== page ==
Business of the House

Part of the debate – in the House of Commons at 11:32 am on 12th March 2009.

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Photo of Harriet Harman Harriet Harman Chair, Modernisation of the House of Commons Committee, Minister of State (Government Equalities Office), The Leader of the House of Commons , Member, Labour Party National Executive Committee, Party Chair, Labour Party, Deputy Leader of the Labour Party 11:32 am, 12th March 2009

Perhaps I may start by thanking the hon. Gentleman for the correction that he has made in respect of Lord Myners. The hon. Gentleman has acted appropriately: he said something, it was pointed out that it was wrong, and he has come to the House at the next opportunity to put it right. I thank him for that, and I think that he has done exactly right.

The hon. Gentleman asked about the debate on the economy. Since the credit crunch began to take effect as a result of the global financial crisis, this House has had the benefit of constant accountability on the economy through oral statements, Bills, questions raised with the Chancellor of the Exchequer and the Prime Minister, and topical debates. It is for the Opposition to choose the subject of an Opposition day debate, and for next week's they have chosen the economy. It is for the Government to determine which Minister to put forward.

The Liaison Committee's report pays tribute to, or at least acknowledges, the Government's concern to provide greater accountability to the House. As for regional Committees, we think that it is important that the massive agencies with big regional reach which are making a huge difference in every region by injecting capital and improving skills, are properly accountable to the House. The spate of what I would call misleading points of order implied that there was something untoward about the first set of regional Committee meetings. That is absolutely wrong: the normal process is that, when members of a Committee are selected— [ Interruption. ] It is not the case that they did not turn up. When members of a Committee are selected, it is for the most senior to arrange with the Clerks when the meeting should be held. Most of the meetings have been held this week: some will be held today, and the remaining one or two will be held next week.

The regional Committees will go ahead with their work of holding regional agencies to account for the hundreds of millions of pounds that they spend, and I suggest to Opposition Members that they join that work. They too should be concerned about the Highways Agency, the Learning and Skills Council and the strategic health authorities, all of whose actions should be scrutinised at regional level as well as on the Floor of the House.

The hon. Gentleman asked about the encampment in Parliament square. There will be Justice questions next week, and I suggest that he raise the matter then, when will hear what the plans are to deal with it.

The hon. Gentleman raised the point about the shameful demonstrations in Luton, something that I think everyone in the House is concerned about. The local people wanted to welcome the troops back, and I think that we all agree that the counter-demonstrations were deplorable. I think that we all feel struck by the contrast between the freedom of speech that allows people to demonstrate and the conditions in those countries where our soldiers are fighting for democracy, freedom of speech, peace and security, both in the region and in the world.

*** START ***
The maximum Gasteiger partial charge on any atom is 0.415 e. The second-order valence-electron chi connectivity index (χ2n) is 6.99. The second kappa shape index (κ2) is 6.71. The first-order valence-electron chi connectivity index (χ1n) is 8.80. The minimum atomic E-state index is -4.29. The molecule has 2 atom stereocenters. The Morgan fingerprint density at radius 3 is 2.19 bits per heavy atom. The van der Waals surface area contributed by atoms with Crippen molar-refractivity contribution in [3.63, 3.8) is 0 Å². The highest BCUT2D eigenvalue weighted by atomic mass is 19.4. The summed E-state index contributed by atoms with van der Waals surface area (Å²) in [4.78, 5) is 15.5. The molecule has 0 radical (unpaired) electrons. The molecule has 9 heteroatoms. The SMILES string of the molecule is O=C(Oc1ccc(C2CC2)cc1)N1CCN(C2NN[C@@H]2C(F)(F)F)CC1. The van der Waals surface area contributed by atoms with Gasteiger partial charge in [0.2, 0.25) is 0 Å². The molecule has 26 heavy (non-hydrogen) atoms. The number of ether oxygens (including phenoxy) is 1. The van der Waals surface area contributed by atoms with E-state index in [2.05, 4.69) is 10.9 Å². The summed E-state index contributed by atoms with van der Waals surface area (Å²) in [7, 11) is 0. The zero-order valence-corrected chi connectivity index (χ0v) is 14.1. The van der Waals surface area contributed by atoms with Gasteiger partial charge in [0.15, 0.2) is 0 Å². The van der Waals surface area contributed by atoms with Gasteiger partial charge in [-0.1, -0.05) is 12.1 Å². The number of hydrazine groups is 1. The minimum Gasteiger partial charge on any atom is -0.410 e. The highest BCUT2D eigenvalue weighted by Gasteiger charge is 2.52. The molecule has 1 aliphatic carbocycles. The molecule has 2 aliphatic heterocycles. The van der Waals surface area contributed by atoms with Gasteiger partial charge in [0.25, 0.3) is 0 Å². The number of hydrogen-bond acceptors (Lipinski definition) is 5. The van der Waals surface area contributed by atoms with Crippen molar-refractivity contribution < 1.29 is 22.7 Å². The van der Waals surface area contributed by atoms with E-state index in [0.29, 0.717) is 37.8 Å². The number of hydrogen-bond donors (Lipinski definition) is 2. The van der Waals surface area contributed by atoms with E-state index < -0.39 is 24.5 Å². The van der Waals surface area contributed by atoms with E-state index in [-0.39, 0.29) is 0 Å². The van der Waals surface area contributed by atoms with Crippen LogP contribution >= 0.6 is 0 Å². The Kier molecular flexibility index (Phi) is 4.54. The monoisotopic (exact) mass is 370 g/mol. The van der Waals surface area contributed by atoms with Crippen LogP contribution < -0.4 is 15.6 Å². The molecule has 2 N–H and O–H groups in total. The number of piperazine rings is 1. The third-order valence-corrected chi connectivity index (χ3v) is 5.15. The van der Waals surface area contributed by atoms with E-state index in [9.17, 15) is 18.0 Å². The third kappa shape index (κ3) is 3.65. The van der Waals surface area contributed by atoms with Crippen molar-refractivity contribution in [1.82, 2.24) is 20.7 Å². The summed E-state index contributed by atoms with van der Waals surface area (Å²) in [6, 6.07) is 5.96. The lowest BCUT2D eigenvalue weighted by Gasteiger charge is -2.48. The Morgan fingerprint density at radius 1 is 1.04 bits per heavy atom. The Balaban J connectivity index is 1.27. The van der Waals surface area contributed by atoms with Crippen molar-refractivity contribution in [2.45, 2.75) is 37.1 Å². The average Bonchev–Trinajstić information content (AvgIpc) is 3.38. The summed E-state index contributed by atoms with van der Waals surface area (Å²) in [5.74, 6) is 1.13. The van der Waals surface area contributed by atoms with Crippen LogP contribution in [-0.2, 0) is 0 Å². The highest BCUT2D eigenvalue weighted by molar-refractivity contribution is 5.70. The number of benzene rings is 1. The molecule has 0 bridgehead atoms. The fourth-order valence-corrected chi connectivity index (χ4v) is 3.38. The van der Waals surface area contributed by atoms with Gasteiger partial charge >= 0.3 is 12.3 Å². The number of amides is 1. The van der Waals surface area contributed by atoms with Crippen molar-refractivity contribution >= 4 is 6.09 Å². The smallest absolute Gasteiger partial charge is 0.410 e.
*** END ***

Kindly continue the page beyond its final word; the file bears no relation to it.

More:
The hon. Gentleman talked about the accountability of the Department for Communities and Local Government for local spending. Obviously, the Department wants to answer parliamentary questions and be accountable for its spending. There is no attempt not to be open about what we regard a very important programme of ensuring that the police work for greater security. We also work with local communities to ensure that we prevent radicalism and extremism.

The hon. Gentleman asked for my view on the Welfare Reform Bill. I have always thought that it is a bad thing for a child to be brought up in a house where no one works. That is not just a question of income: it is important for children to see their parents getting up and going out to work every day. That is how children learn that they, too, will be in the world of work when they grow up, not simply expecting to live off benefits. So not only is the work that arose originally from the new deal for lone parents—which involves more help, more child care and more training for lone parents to get into work—good for their household budgets, but it is good for the children to see that people go out to work, rather than live off benefits.

The hon. Gentleman made some sideways remarks about me and the rumours of suggested manoeuvrings and all the points made by the shadow Foreign Secretary. When hon. Members stand at the Dispatch Box, it is important that they speak honestly and truthfully and that they do not mislead the House. The hon. Gentleman has raised this issue for a number of consecutive weeks, but there is not one shred of truth—not one iota of truth—in any of the suggestions that have been circulated in the newspapers. Although we cannot stop the newspapers reporting them, he can at least respect what I tell him about that and not continue to make those accusations from the Dispatch Box. And, yes, I am wearing my stilettos today.

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